Activists Work to Show Gays Are Not Anti-Religious

A recent poll shows many gay Americans lead robust faith lives.

By SHARE

Of course, bigger traditions, including the Southern Baptist Convention and the Roman Catholic Church, continue to condemn homosexuality. That probably explains why, despite similarities between straights and gays on broad religious beliefs, there's still a gulf when it comes to religious behavior. The Barna survey found that 31 percent of straight Americans are likely to attend a church service, read the Bible, and pray during a typical week, compared with just 15 percent of gays. "When you fear that you will be judged or rejected, organized religion can be threatening," says Daniel Karslake, whose 2007 film For the Bible Tells Me So examines the lives of religious gay Americans.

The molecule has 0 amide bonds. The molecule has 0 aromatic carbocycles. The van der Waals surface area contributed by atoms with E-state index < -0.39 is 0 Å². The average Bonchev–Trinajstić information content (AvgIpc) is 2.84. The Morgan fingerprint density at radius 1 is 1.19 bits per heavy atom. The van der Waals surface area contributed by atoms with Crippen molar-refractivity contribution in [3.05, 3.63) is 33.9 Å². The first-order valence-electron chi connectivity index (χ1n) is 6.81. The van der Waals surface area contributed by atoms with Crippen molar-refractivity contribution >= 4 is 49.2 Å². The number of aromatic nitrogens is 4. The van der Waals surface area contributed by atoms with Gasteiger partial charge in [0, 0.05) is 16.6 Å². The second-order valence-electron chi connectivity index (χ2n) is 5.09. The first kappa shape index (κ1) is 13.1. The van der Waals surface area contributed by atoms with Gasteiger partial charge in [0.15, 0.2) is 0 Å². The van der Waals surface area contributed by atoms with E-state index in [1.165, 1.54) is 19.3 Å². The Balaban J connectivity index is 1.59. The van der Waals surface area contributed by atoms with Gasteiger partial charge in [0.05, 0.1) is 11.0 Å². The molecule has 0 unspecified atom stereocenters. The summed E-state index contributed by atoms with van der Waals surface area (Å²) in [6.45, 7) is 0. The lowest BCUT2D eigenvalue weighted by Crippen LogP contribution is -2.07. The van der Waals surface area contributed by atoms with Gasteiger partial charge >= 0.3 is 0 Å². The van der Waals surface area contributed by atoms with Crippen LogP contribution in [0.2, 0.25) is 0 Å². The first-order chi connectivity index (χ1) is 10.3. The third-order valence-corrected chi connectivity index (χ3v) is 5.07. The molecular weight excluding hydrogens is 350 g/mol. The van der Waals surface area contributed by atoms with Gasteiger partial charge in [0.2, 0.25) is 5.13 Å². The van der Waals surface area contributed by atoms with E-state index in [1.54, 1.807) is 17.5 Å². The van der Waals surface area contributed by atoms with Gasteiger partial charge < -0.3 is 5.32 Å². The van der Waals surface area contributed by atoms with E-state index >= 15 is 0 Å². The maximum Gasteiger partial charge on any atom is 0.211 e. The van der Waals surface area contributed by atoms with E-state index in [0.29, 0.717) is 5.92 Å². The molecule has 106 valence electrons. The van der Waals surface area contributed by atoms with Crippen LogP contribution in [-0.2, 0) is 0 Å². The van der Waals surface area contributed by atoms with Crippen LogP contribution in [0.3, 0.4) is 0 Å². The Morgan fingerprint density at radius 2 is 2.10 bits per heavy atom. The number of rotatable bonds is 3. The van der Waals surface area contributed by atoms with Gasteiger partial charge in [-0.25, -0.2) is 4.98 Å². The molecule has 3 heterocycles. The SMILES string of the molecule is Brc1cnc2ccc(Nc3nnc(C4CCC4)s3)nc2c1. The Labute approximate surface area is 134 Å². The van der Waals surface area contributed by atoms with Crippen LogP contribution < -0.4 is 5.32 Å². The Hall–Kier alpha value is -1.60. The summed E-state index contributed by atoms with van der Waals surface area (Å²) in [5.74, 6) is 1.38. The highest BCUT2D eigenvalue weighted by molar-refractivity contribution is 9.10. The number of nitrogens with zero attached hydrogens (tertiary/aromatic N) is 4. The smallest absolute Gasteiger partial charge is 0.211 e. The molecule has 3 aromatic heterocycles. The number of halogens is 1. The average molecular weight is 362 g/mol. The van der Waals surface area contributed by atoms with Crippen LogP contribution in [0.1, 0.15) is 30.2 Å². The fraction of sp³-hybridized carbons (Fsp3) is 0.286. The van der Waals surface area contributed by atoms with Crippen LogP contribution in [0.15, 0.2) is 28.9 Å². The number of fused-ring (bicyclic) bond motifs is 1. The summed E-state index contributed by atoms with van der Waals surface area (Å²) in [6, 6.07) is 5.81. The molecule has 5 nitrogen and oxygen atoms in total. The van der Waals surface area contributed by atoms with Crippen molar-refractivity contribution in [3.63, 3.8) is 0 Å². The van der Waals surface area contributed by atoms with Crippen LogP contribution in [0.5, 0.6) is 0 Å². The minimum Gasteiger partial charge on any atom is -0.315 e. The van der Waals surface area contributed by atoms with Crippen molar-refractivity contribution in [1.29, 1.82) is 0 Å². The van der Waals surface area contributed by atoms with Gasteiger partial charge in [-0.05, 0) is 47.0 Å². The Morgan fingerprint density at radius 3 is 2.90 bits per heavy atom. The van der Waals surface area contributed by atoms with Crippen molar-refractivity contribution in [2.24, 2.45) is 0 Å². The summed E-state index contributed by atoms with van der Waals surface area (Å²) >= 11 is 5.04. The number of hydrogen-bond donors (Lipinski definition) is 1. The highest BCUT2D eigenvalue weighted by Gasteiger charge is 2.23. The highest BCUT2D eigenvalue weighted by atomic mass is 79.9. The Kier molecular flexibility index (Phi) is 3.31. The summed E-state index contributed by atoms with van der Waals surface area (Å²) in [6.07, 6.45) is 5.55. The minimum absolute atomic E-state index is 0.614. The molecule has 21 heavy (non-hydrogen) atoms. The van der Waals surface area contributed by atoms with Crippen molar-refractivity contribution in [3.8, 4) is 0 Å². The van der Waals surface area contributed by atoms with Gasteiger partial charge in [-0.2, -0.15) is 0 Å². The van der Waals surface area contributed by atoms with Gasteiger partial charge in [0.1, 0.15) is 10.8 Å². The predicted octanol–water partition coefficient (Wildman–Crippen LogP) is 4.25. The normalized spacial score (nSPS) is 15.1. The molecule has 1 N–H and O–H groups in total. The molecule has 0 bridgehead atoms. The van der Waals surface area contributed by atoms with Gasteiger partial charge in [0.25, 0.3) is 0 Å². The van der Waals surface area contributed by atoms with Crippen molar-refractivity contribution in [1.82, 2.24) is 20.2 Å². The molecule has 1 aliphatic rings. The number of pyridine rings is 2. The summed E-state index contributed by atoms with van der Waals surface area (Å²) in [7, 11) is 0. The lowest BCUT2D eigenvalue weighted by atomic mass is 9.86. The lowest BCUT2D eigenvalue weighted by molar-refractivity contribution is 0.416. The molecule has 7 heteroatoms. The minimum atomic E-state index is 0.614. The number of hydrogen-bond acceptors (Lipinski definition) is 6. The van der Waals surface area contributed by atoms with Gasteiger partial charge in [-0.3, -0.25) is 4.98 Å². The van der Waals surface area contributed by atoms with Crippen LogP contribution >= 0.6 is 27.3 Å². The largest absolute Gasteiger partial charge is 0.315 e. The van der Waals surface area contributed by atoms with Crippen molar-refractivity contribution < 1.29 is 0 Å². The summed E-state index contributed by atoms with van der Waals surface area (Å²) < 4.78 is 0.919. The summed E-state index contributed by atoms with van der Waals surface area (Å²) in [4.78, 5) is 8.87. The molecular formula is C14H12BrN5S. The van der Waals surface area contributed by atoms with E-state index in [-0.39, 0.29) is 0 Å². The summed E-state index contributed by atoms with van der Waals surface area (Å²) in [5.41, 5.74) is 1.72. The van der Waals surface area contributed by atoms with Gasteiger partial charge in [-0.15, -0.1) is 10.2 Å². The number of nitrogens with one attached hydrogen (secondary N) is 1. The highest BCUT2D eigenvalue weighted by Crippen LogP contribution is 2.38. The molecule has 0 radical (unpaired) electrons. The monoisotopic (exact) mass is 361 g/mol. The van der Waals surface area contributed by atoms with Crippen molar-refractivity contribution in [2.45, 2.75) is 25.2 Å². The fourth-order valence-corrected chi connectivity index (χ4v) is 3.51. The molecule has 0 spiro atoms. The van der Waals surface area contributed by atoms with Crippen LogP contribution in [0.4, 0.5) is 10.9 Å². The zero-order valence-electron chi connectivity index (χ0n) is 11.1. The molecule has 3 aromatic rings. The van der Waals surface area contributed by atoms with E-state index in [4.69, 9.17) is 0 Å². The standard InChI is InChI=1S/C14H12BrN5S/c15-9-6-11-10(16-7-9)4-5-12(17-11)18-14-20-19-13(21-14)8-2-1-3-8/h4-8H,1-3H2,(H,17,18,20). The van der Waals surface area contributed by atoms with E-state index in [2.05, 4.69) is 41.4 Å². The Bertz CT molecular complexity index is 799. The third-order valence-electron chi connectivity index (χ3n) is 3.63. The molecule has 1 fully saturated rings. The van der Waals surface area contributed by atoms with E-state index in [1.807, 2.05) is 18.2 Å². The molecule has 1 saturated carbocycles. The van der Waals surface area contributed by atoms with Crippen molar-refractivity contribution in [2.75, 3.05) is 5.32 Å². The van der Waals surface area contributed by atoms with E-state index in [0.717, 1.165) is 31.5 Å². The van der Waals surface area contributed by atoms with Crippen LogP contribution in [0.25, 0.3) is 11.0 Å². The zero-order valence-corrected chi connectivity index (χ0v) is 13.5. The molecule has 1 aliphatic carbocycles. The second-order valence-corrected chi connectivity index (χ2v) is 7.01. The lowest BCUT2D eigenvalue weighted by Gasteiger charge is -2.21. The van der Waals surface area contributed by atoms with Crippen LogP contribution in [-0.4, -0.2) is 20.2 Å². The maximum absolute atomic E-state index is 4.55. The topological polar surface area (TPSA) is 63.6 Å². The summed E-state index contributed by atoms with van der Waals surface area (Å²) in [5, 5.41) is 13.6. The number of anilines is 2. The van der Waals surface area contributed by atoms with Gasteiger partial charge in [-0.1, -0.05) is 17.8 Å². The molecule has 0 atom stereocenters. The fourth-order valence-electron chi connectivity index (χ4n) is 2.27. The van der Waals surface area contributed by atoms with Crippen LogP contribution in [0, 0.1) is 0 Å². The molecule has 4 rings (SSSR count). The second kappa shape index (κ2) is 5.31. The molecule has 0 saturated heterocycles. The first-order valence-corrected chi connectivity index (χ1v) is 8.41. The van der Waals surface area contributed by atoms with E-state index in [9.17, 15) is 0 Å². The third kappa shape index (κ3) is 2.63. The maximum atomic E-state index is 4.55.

Karslake says that gay Christians like him tend to take their faith especially seriously because they've had to wrestle with it so much. "When you're clearly condemned by Christianity," he says, "it forces you to start questioning and thinking about what you really believe." And yet the Barna survey suggests that most gays and lesbians, like Karslake, end up sticking with those beliefs.

  • Poll: Do you agree with Obama's decision to extend benefits to gay partners?
  • Read more on religion and politics.